Quantix Ultra offers flame protection at 1,200 C

In lab tests, a 2 mm-thick sample resisted an applied flame of 1,200 C for more than 25 minutes
(Images courtesy of Freudenberg Sealing Technologies)

A new material called Quantix Ultra, produced by Freudenberg Sealing Technologies, offers improved fire protection in electric vehicle (EV) drives, having resisted temperatures of up to 1,200 C during testing.

From February 2024, it will be used for the first time by a car manufacturer in series production vehicles as a flame-protection barrier for the cooling system of lithium-ion batteries.

“The new material doesn’t melt at high temperatures. Instead, it exhibits elastic behaviour that can be compared to elastomers,” says Kira Truxius, materials expert in thermoplastics at Freudenberg Sealing Technologies.

“It also has a glass transition temperature that is 53 K higher, which means it retains its rigidity and flame protection over a significantly longer period of time. When you add up its qualities, Quantix Ultra is at the very top of all currently known plastics.”

Given that today’s vehicles call for lightweight construction, Quantix Ultra’s lower density, compared with metallic materials, is an advantage. Processing the material in injection molding is versatile and economical.

Strict testing standards

EVs with lithium-ion batteries require a high degree of safety. Various safety measures have been implemented to ensure any thermal runaway of the battery is prevented or delayed. So far, plastic components used for this purpose have generally failed to meet the automotive industry’s strict testing standards for electric drives.

However, Quantix Ultra can withstand very high temperatures. It does not melt or ignite. In lab tests, a 2 mm-thick material sample resisted an applied flame with a temperature of 1,200 C for more than 25 minutes.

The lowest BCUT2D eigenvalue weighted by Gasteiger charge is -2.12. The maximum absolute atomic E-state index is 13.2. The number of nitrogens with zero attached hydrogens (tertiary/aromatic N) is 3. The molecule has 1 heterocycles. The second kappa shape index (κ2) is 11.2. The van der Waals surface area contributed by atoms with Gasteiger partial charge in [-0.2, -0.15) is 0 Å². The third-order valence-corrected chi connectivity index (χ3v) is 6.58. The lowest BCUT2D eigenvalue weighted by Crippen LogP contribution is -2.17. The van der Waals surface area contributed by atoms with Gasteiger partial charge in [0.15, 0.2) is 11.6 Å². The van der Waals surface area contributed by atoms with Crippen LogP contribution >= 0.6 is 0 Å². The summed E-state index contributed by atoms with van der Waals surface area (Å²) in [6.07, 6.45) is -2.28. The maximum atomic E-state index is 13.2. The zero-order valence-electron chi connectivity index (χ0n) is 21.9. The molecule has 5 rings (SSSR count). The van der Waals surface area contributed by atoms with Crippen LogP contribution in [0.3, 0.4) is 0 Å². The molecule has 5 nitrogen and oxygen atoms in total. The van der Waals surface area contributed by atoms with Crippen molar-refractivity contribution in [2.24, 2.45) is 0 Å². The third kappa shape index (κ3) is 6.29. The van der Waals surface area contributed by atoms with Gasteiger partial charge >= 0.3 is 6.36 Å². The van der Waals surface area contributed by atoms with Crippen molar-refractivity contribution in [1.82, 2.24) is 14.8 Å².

Further tests simulated the emission of hot particles under high pressure, which can occur if the gases in battery cells are discharged abruptly. Quantix Ultra withstood the stress test for 20 seconds, whereas a 2 mm-thick aluminum sample took just two or three seconds to be destroyed.

Quantix Ultra material can also be processed into films for implementation in battery electric drives. Other usage areas include enclosures for power-supply units, media-carrying lines, cable insulation, battery housing covers and components for electric motors.

What is it?

Temperature resistance is an outstanding differentiating feature in engineering plastics. This applies to amorphous and semi-crystalline materials. But all currently used polymers have one thing in common: once the glass transition temperature is reached, their rigidity decreases noticeably and collapses abruptly when the melting point is exceeded – and flame protection ceases to exist.

The base material of Quantix Ultra is a thermoplastic that is already temperature-resistant. The addition of fillers such as glass or carbon fibres reinforces its mechanical stability, even under enormous heat. The additional cross-linking of the plastic molecular chains ensures the component maintains its shape, even under extreme conditions. Material properties can be adjusted according to the specific application. “Our patented know-how consists of the precise addition of suitable materials that create bridges between the molecular chains. The patents are the result of successful teamwork,” says Björn Hellbach, materials expert of thermoplastics at Freudenberg Sealing Technologies